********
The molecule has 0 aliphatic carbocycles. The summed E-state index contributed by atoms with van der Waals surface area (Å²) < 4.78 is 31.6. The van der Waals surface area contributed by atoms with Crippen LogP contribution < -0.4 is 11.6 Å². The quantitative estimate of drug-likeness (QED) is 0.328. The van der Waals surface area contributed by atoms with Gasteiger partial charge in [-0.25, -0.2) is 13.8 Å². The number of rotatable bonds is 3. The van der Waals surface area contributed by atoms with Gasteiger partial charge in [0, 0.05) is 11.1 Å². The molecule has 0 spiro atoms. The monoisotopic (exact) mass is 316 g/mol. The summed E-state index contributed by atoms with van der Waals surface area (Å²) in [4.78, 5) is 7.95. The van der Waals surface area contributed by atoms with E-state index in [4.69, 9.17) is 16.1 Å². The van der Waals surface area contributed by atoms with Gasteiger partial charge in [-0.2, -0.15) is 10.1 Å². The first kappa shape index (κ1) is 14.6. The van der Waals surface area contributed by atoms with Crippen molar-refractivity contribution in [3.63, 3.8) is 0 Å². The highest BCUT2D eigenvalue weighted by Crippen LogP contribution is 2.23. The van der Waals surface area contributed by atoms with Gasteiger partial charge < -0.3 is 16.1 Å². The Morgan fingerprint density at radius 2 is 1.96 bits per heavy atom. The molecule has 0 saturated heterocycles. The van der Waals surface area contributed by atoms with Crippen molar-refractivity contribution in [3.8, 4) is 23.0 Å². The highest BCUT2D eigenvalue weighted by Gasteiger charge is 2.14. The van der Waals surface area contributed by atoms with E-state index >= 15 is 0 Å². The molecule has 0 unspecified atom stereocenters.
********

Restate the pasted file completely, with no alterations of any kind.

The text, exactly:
The molecule has 0 aliphatic carbocycles. The summed E-state index contributed by atoms with van der Waals surface area (Å²) < 4.78 is 31.6. The van der Waals surface area contributed by atoms with Crippen LogP contribution < -0.4 is 11.6 Å². The quantitative estimate of drug-likeness (QED) is 0.328. The van der Waals surface area contributed by atoms with Gasteiger partial charge in [-0.25, -0.2) is 13.8 Å². The number of rotatable bonds is 3. The van der Waals surface area contributed by atoms with Gasteiger partial charge in [0, 0.05) is 11.1 Å². The molecule has 0 spiro atoms. The monoisotopic (exact) mass is 316 g/mol. The summed E-state index contributed by atoms with van der Waals surface area (Å²) in [4.78, 5) is 7.95. The van der Waals surface area contributed by atoms with E-state index in [4.69, 9.17) is 16.1 Å². The van der Waals surface area contributed by atoms with Gasteiger partial charge in [-0.2, -0.15) is 10.1 Å². The first kappa shape index (κ1) is 14.6. The van der Waals surface area contributed by atoms with Crippen molar-refractivity contribution in [3.63, 3.8) is 0 Å². The highest BCUT2D eigenvalue weighted by Crippen LogP contribution is 2.23. The van der Waals surface area contributed by atoms with Gasteiger partial charge < -0.3 is 16.1 Å². The Morgan fingerprint density at radius 2 is 1.96 bits per heavy atom. The molecule has 0 saturated heterocycles. The van der Waals surface area contributed by atoms with Crippen molar-refractivity contribution in [3.8, 4) is 23.0 Å². The highest BCUT2D eigenvalue weighted by Gasteiger charge is 2.14. The van der Waals surface area contributed by atoms with E-state index >= 15 is 0 Å². The molecule has 0 unspecified atom stereocenters.